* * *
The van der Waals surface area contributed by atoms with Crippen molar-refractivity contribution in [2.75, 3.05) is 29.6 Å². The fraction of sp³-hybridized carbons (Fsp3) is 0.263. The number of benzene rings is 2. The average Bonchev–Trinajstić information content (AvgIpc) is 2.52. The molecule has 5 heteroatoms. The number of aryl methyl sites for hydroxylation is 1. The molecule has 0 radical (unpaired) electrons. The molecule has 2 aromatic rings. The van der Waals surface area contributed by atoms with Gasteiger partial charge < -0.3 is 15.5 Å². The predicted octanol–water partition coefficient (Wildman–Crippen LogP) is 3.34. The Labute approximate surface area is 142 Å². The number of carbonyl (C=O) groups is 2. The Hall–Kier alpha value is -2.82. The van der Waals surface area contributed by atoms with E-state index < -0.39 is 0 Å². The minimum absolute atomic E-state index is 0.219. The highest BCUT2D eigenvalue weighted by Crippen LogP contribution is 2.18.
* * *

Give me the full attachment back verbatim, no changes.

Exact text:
The van der Waals surface area contributed by atoms with Crippen molar-refractivity contribution in [2.75, 3.05) is 29.6 Å². The fraction of sp³-hybridized carbons (Fsp3) is 0.263. The number of benzene rings is 2. The average Bonchev–Trinajstić information content (AvgIpc) is 2.52. The molecule has 5 heteroatoms. The number of aryl methyl sites for hydroxylation is 1. The molecule has 0 radical (unpaired) electrons. The molecule has 2 aromatic rings. The van der Waals surface area contributed by atoms with Gasteiger partial charge < -0.3 is 15.5 Å². The predicted octanol–water partition coefficient (Wildman–Crippen LogP) is 3.34. The Labute approximate surface area is 142 Å². The number of carbonyl (C=O) groups is 2. The Hall–Kier alpha value is -2.82. The van der Waals surface area contributed by atoms with E-state index < -0.39 is 0 Å². The minimum absolute atomic E-state index is 0.219. The highest BCUT2D eigenvalue weighted by Crippen LogP contribution is 2.18.